The following guest post was written by Marie Vallet. We met when she came to Chicago in the summer of 2014.
We had exchanged e-mails before she came over from Paris, France, so we knew each other slightly before we met. But when we heard each other's voices -- and languages -- we had a decision to make: Would we use French or English?
Each of us wanted to practice our second language, so we decided to use them. I spoke French; she spoke English.
We had a great day together as I showed her Chicago -- even though it was Air Show Saturday and very loud. We parted as friends.
We have continued to write to each other, usually in our own languages. Our continuing friendship has made me very concerned about the attacks in France, from the murder of journalists at Charlie Hebdo in Paris early in 2015 through attacks in Paris in November and July 14 (Bastille Day) in Nice and the murder of a priest in Normandy.
Even before the most recent attack, Marie and I discussed writing about life and the situation in France. What follows are her responses to my e-mailed questions. (Any translation problems are my own and will be fixed when she reads the English version of what I send out.)
By Marie Vallet (Questions by Margaret H. Laing)
What is the hardest part of the emergency for you?
To stop all of the people responsible for the attacks by using the files and the "S" file (the list of people identified as susceptible to commit terrorism), and to cooperate with Belgium, which also has been deeply touched by terrorism.
Also, to search for the origin of the funds (in Qatar?) in order to block the supply of arms and remove the armed forces of Syria.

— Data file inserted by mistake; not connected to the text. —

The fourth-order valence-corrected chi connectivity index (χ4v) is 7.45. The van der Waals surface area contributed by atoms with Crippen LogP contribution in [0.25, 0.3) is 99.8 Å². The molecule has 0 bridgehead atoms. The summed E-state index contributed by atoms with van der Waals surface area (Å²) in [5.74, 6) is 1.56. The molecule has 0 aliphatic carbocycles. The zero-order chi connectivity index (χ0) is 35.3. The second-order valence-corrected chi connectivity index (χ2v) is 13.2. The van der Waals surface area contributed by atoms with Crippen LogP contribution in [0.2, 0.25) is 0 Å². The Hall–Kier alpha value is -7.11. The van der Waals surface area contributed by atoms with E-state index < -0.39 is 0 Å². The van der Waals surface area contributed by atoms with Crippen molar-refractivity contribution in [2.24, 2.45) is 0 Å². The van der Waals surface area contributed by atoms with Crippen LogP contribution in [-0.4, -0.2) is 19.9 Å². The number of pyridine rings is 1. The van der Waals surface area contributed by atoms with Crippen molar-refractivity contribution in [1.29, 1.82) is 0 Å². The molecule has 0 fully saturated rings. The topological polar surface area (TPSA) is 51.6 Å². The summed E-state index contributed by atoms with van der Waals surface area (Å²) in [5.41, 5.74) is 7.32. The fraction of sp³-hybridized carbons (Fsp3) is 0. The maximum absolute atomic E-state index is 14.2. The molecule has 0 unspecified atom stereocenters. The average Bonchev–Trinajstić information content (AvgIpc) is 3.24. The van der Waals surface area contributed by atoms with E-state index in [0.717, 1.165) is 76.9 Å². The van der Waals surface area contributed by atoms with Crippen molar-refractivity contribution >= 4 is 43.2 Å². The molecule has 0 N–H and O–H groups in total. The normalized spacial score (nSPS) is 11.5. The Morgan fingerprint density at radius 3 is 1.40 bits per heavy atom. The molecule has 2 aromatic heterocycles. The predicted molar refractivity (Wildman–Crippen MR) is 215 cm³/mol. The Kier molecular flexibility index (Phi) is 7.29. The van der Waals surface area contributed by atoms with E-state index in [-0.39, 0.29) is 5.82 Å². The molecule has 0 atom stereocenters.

What does not seem to have changed?
Controls in strategic locations are not more reinforced (in commercial and tourist centers). There are few extra police officers in the streets.
Who is the politician who is France's best leader during the emergency?
None! We are not reassured, and no messages go out except the ones of the type "Never again like this!" That is useless!
Do you think the attack on July 14 will hurt future Bastille Day celebrations?
Yes and no; it depends on the president in 2017, but we must not remove all our festivals.
What can the U.S. do to help France?
Spot and denounce future terrorists and their ramifications in U.S. files.
You've seen some parts of this country. What could we do better to help win this war?
We should take an example from Guantanamo and install prison camps especially for future jihadists.
What do you want Chicago to know about this war?
Nothing. That Chicago should live in peace with its culture of art. It has already had its part of history with gangsters, and it is on the level of countries that decisions should be taken and not on the level of states.
Thank you, Marie.
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